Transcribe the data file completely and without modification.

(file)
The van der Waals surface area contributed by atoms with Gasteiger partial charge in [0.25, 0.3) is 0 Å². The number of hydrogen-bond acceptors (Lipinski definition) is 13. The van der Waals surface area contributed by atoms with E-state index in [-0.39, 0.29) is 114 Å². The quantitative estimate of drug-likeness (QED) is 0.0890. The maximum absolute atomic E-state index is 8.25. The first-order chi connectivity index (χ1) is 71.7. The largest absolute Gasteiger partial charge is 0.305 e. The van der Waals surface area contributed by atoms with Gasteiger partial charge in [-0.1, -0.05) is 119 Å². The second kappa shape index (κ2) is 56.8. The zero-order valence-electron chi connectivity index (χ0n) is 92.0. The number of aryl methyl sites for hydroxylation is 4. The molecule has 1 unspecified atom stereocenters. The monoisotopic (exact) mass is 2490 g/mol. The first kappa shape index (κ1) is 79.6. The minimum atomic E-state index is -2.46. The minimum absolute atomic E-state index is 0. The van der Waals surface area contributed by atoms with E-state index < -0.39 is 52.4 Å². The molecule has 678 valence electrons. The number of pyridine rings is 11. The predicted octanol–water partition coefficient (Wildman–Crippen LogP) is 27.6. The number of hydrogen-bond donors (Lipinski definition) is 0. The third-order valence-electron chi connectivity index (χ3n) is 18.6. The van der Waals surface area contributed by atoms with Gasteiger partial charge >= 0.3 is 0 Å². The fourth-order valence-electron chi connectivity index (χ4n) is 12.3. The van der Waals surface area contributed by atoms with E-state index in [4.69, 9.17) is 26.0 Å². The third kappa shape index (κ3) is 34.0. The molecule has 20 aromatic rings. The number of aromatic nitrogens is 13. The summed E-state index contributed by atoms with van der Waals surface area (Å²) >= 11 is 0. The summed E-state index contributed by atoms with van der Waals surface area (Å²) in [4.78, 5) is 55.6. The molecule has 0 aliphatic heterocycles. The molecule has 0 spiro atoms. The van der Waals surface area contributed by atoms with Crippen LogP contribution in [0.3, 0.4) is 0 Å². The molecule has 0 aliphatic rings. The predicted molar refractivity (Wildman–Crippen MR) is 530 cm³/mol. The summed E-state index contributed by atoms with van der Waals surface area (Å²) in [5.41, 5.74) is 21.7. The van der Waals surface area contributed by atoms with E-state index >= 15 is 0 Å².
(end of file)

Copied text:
The van der Waals surface area contributed by atoms with Gasteiger partial charge in [0.25, 0.3) is 0 Å². The number of hydrogen-bond acceptors (Lipinski definition) is 13. The van der Waals surface area contributed by atoms with E-state index in [-0.39, 0.29) is 114 Å². The quantitative estimate of drug-likeness (QED) is 0.0890. The maximum absolute atomic E-state index is 8.25. The first-order chi connectivity index (χ1) is 71.7. The largest absolute Gasteiger partial charge is 0.305 e. The van der Waals surface area contributed by atoms with Gasteiger partial charge in [-0.1, -0.05) is 119 Å². The second kappa shape index (κ2) is 56.8. The zero-order valence-electron chi connectivity index (χ0n) is 92.0. The number of aryl methyl sites for hydroxylation is 4. The molecule has 1 unspecified atom stereocenters. The monoisotopic (exact) mass is 2490 g/mol. The first kappa shape index (κ1) is 79.6. The minimum atomic E-state index is -2.46. The minimum absolute atomic E-state index is 0. The van der Waals surface area contributed by atoms with E-state index < -0.39 is 52.4 Å². The molecule has 678 valence electrons. The number of pyridine rings is 11. The predicted octanol–water partition coefficient (Wildman–Crippen LogP) is 27.6. The number of hydrogen-bond donors (Lipinski definition) is 0. The third-order valence-electron chi connectivity index (χ3n) is 18.6. The van der Waals surface area contributed by atoms with Gasteiger partial charge >= 0.3 is 0 Å². The fourth-order valence-electron chi connectivity index (χ4n) is 12.3. The van der Waals surface area contributed by atoms with E-state index in [4.69, 9.17) is 26.0 Å². The third kappa shape index (κ3) is 34.0. The molecule has 20 aromatic rings. The number of aromatic nitrogens is 13. The summed E-state index contributed by atoms with van der Waals surface area (Å²) >= 11 is 0. The summed E-state index contributed by atoms with van der Waals surface area (Å²) in [4.78, 5) is 55.6. The molecule has 0 aliphatic heterocycles. The molecule has 0 spiro atoms. The van der Waals surface area contributed by atoms with Crippen LogP contribution in [0.3, 0.4) is 0 Å². The molecule has 0 aliphatic rings. The predicted molar refractivity (Wildman–Crippen MR) is 530 cm³/mol. The summed E-state index contributed by atoms with van der Waals surface area (Å²) in [5.41, 5.74) is 21.7. The van der Waals surface area contributed by atoms with E-state index >= 15 is 0 Å².